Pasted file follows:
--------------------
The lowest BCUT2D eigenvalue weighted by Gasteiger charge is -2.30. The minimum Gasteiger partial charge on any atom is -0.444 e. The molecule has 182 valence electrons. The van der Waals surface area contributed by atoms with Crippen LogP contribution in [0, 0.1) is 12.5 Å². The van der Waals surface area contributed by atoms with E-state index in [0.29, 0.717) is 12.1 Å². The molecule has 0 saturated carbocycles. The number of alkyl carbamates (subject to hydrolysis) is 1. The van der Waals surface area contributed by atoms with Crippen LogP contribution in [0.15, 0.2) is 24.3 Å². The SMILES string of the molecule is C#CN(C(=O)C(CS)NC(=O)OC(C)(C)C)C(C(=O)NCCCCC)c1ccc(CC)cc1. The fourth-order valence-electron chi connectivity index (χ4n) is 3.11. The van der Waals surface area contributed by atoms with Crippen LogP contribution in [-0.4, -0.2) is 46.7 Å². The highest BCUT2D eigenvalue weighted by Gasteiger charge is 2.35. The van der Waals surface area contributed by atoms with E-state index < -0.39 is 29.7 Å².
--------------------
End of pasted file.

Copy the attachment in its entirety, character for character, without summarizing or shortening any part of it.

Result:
The lowest BCUT2D eigenvalue weighted by Gasteiger charge is -2.30. The minimum Gasteiger partial charge on any atom is -0.444 e. The molecule has 182 valence electrons. The van der Waals surface area contributed by atoms with Crippen LogP contribution in [0, 0.1) is 12.5 Å². The van der Waals surface area contributed by atoms with E-state index in [0.29, 0.717) is 12.1 Å². The molecule has 0 saturated carbocycles. The number of alkyl carbamates (subject to hydrolysis) is 1. The van der Waals surface area contributed by atoms with Crippen LogP contribution in [0.15, 0.2) is 24.3 Å². The SMILES string of the molecule is C#CN(C(=O)C(CS)NC(=O)OC(C)(C)C)C(C(=O)NCCCCC)c1ccc(CC)cc1. The fourth-order valence-electron chi connectivity index (χ4n) is 3.11. The van der Waals surface area contributed by atoms with Crippen LogP contribution in [-0.4, -0.2) is 46.7 Å². The highest BCUT2D eigenvalue weighted by Gasteiger charge is 2.35. The van der Waals surface area contributed by atoms with E-state index < -0.39 is 29.7 Å².